Matt Ramlow, Colorado State University, Federal Heights, CO and M. Francesca Cotrufo, Soil and Crop Sciences, Colorado State University, Fort Collins, CO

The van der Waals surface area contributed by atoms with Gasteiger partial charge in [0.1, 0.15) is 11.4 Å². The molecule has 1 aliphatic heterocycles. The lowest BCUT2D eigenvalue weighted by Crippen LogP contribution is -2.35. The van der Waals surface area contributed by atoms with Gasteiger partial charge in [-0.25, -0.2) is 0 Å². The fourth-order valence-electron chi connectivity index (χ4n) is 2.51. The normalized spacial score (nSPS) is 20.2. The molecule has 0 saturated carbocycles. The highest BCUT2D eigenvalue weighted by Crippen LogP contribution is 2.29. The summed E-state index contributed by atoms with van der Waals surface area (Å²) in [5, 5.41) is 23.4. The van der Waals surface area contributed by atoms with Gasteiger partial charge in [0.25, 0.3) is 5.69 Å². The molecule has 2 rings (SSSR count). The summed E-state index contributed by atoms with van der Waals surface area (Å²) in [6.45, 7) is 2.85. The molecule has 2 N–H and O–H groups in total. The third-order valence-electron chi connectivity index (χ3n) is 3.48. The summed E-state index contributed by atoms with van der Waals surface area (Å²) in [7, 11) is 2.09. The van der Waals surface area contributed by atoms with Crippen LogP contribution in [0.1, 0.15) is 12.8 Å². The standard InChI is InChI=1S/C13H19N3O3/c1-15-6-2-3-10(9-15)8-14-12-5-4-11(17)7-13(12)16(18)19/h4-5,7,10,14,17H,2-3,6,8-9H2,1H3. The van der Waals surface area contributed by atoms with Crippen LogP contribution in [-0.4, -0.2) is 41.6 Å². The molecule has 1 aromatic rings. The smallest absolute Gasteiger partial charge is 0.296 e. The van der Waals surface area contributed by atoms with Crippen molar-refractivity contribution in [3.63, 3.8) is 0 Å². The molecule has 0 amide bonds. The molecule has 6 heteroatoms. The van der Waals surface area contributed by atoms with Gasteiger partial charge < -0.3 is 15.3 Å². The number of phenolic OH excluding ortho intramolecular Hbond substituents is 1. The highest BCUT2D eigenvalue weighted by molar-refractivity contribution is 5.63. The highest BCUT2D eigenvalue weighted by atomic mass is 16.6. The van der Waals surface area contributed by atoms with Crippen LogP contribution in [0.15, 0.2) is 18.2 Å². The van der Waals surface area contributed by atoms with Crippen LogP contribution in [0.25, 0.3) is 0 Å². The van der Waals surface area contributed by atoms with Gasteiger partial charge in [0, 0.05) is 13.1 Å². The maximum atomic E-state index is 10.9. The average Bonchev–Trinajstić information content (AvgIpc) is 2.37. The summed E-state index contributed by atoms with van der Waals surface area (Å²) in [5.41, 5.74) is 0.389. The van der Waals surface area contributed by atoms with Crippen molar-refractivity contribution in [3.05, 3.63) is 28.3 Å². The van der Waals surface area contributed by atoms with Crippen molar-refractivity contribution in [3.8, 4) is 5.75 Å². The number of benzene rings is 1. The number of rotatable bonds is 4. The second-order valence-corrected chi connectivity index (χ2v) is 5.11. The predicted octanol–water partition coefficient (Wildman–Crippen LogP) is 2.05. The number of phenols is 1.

Biochar soil amendments can play a role in reducing the environmental impact of agricultural production by retaining reactive nitrogen (N), increasing carbon (C) sequestration and decreasing N2O emissions. Biochar amendments alter N cycling in soils by changing the soil environment impacting chemical, physical and microbial processes, but a mechanistic understanding of the primary controls and N transformation processes affected is still lacking. Overall our study explores biochar’s impact on soil N cycling by measuring changes in inorganic and organic N pools across four agricultural soils. While many biochar incubations have focused on different biochar feedstock and production processes, this study explores biochar’s impact across a gradient of soil textures, pH, and C and N content. In terms of mechanisms, the study examines whether biochar’s modification of soil N cycling is primarily controlled by chemical processes such as sorption or microbially meditated processes. The incubation examined changes in greenhouse gas fluxes, inorganic N (both in the bulk solution and sorbed to the biochar) and microbial biomass to determine how the underlying soil properties impact biochar’s effect on N transformation. Here we presents the overall project’s scope and approaches and some preliminary results on the impacts of biochar across soil types.